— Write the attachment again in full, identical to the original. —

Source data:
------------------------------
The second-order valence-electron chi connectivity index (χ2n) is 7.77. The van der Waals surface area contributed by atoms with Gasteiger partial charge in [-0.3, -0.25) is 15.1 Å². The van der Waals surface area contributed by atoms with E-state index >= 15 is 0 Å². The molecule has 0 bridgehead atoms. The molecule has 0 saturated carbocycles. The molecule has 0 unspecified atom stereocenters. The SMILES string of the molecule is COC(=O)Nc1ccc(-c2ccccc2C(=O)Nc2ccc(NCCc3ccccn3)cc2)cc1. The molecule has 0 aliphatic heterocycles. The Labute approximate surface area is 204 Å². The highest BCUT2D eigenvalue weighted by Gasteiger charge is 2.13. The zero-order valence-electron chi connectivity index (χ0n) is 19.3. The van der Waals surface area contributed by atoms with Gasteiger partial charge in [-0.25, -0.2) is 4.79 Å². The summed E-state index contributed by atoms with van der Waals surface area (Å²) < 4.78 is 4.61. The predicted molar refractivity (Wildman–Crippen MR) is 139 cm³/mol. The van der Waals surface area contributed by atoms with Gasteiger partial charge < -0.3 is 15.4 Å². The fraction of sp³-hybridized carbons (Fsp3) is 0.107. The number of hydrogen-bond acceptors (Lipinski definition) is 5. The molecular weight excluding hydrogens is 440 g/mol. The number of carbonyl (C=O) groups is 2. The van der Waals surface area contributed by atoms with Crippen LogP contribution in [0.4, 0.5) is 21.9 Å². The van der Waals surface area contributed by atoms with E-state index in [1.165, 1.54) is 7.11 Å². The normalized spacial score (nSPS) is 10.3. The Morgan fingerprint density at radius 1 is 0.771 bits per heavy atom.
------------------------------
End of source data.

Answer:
The second-order valence-electron chi connectivity index (χ2n) is 7.77. The van der Waals surface area contributed by atoms with Gasteiger partial charge in [-0.3, -0.25) is 15.1 Å². The van der Waals surface area contributed by atoms with E-state index >= 15 is 0 Å². The molecule has 0 bridgehead atoms. The molecule has 0 saturated carbocycles. The molecule has 0 unspecified atom stereocenters. The SMILES string of the molecule is COC(=O)Nc1ccc(-c2ccccc2C(=O)Nc2ccc(NCCc3ccccn3)cc2)cc1. The molecule has 0 aliphatic heterocycles. The Labute approximate surface area is 204 Å². The highest BCUT2D eigenvalue weighted by Gasteiger charge is 2.13. The zero-order valence-electron chi connectivity index (χ0n) is 19.3. The van der Waals surface area contributed by atoms with Gasteiger partial charge in [-0.25, -0.2) is 4.79 Å². The summed E-state index contributed by atoms with van der Waals surface area (Å²) < 4.78 is 4.61. The predicted molar refractivity (Wildman–Crippen MR) is 139 cm³/mol. The van der Waals surface area contributed by atoms with Gasteiger partial charge < -0.3 is 15.4 Å². The fraction of sp³-hybridized carbons (Fsp3) is 0.107. The number of hydrogen-bond acceptors (Lipinski definition) is 5. The molecular weight excluding hydrogens is 440 g/mol. The number of carbonyl (C=O) groups is 2. The van der Waals surface area contributed by atoms with Crippen LogP contribution in [0.4, 0.5) is 21.9 Å². The van der Waals surface area contributed by atoms with E-state index in [1.165, 1.54) is 7.11 Å². The normalized spacial score (nSPS) is 10.3. The Morgan fingerprint density at radius 1 is 0.771 bits per heavy atom.